|Hannam, Sir John||Norris, Steve|
|Hargreaves, Andrew||Onslow, Rt Hon Cranley|
|Harris, David||Oppenheim, Phillip|
|Haselhurst, Alan||Ottaway, Richard|
|Hawkins, Nicholas||Page, Richard|
|Hawksley, Warren||Paice, James|
|Heald, Oliver||Paisley, Rev Ian|
|Heathcoat-Amory, David||Patnick, Irvine|
|Hendry, Charles||Pattie, Rt Hon Sir Geoffrey|
|Heseltine, Rt Hon Michael||Pawsey, James|
|Hicks, Robert||Peacock, Mrs Elizabeth|
|Hill, James (Southampton Test)||Pickles, Eric|
|Horam, John||Porter, Barry (Wirral S)|
|Howarth, Alan (Strat'rd-on-A)||Porter, David (Waveney)|
|Howell, Rt Hon David (G'dford)||Portillo, Rt Hon Michael|
|Howell, Ralph (North Norfolk)||Powell, William (Corby)|
|Hughes Robert G. (Harrow W)||Rathbone, Tim|
|Hunt, Rt Hon David (Wirral W)||Redwood, John|
|Hunt, Sir John (Ravensbourne)||Richards, Rod|
|Hunter, Andrew||Riddick, Graham|
|Jackson, Robert (Wantage)||Rifkind, Rt Hon. Malcolm|
|Jenkin, Bernard||Robathan, Andrew|
|Jessel, Toby||Roberts, Rt Hon Sir Wyn|
|Johnson Smith, Sir Geoffrey||Robertson, Raymond (Ab'd'n S)|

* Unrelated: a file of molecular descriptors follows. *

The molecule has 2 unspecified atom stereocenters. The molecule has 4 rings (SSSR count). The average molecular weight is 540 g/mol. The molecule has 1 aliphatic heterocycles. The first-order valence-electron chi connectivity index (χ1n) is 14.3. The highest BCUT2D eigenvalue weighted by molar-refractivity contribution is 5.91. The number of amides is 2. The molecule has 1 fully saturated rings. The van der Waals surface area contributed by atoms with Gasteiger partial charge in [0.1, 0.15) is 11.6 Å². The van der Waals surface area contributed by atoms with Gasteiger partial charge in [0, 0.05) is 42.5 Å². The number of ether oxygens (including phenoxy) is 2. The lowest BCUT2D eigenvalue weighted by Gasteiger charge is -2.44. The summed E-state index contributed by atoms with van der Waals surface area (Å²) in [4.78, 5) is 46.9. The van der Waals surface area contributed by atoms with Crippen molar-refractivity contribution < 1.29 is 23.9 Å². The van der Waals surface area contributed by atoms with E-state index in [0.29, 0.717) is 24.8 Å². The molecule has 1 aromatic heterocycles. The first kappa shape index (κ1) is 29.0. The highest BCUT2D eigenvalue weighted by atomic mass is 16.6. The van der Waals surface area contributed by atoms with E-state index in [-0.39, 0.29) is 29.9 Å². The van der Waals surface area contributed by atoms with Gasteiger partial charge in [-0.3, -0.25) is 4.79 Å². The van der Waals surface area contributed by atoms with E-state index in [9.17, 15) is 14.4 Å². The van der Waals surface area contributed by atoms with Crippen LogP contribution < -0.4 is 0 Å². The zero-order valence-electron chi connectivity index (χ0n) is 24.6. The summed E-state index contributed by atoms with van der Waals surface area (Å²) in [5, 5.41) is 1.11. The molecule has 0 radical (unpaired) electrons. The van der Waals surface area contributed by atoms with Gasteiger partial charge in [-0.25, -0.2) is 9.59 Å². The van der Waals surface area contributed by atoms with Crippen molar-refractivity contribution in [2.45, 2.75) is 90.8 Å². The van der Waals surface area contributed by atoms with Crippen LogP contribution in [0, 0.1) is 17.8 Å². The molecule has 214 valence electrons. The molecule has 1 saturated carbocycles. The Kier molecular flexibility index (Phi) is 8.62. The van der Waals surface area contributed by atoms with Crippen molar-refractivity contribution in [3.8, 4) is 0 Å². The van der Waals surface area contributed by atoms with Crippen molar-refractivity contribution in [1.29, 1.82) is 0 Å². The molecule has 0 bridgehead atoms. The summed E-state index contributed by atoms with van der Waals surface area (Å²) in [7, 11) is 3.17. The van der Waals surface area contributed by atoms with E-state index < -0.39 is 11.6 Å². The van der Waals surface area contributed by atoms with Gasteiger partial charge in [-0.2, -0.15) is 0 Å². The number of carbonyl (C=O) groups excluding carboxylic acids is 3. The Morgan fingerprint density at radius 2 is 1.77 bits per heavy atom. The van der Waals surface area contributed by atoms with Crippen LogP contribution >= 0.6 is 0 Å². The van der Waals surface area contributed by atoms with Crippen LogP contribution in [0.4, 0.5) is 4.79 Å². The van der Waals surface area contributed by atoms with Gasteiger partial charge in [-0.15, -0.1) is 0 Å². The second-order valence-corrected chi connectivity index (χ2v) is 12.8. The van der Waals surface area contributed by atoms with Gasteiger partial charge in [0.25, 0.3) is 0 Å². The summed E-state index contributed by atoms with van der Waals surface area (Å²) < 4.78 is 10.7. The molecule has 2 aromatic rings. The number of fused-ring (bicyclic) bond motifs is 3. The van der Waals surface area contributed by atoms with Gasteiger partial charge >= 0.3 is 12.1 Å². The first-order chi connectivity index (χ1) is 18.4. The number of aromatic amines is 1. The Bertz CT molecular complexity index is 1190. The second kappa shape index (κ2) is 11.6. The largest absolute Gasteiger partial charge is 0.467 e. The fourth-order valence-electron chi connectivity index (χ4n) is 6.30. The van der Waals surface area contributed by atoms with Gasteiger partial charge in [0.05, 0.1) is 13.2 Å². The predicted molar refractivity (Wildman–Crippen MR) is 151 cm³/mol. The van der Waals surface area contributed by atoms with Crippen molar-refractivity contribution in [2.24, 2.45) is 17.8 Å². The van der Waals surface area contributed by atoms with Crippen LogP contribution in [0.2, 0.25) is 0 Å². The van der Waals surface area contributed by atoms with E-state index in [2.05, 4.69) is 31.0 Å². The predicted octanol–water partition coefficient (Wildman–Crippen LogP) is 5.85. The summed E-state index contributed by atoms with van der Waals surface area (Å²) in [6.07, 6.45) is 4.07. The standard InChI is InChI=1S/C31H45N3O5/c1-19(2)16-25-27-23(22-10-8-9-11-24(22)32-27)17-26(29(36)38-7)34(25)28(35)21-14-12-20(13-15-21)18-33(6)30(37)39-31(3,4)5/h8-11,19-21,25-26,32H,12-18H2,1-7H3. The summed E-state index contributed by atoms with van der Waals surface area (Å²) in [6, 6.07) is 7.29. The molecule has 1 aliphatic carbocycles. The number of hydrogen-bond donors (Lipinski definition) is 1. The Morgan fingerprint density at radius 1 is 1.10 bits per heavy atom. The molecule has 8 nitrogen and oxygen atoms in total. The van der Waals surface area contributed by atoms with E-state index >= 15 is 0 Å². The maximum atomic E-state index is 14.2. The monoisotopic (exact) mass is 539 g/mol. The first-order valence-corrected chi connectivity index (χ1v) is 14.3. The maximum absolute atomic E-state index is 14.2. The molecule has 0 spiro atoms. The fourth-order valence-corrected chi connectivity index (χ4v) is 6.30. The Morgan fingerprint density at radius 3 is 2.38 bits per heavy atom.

|Jones, Gwilym (Cardiff N)||Robinson, Mark (Somerton)|
|Jones, Nigel (Cheltenham)||Ross, William (E Londonderry)|
|Jones, Robert B. (W H'f'rdshire)||Rowe, Andrew (Mid Kent)|
|Kennedy, Charles (Ross, C & S)||Ryder, Rt Hon Richard|
|Key, Robert||Sackville, Tom|
|Kilfedder, James||Sainsbury, Rt Hon Tim|
|King, Rt Hon Tom||Shaw, David (Dover)|
|Kirkhope, Timothy||Shepherd, Rt Hon Gillian|
|Kirkwood, Archy||Shepherd, Colin (Hereford)|
|Knapman, Roger||Shepherd, Richard (Aldridge)|
|Knight, Mrs Angela (Erewash)||Skeet, Sir Trevor|
|Knight, Greg (Derby N)||Smith, Sir Dudley (Warwick)|
|Knight, Dame Jill (Bir'm E'st'n)||Smith Tim (Beaconsfield)|
|Knox, David||Smyth, Rev Martin (Belfast S)|
|Kynoch, George (Kincardine)||Soames, Nicholas|
|Lait, Mrs Jacqui Speed, Keith|
|Lawrence, Ivan||Spencer, Sir Derek|
|Spicer, Sir James (W Dorset)||Trotter, Neville|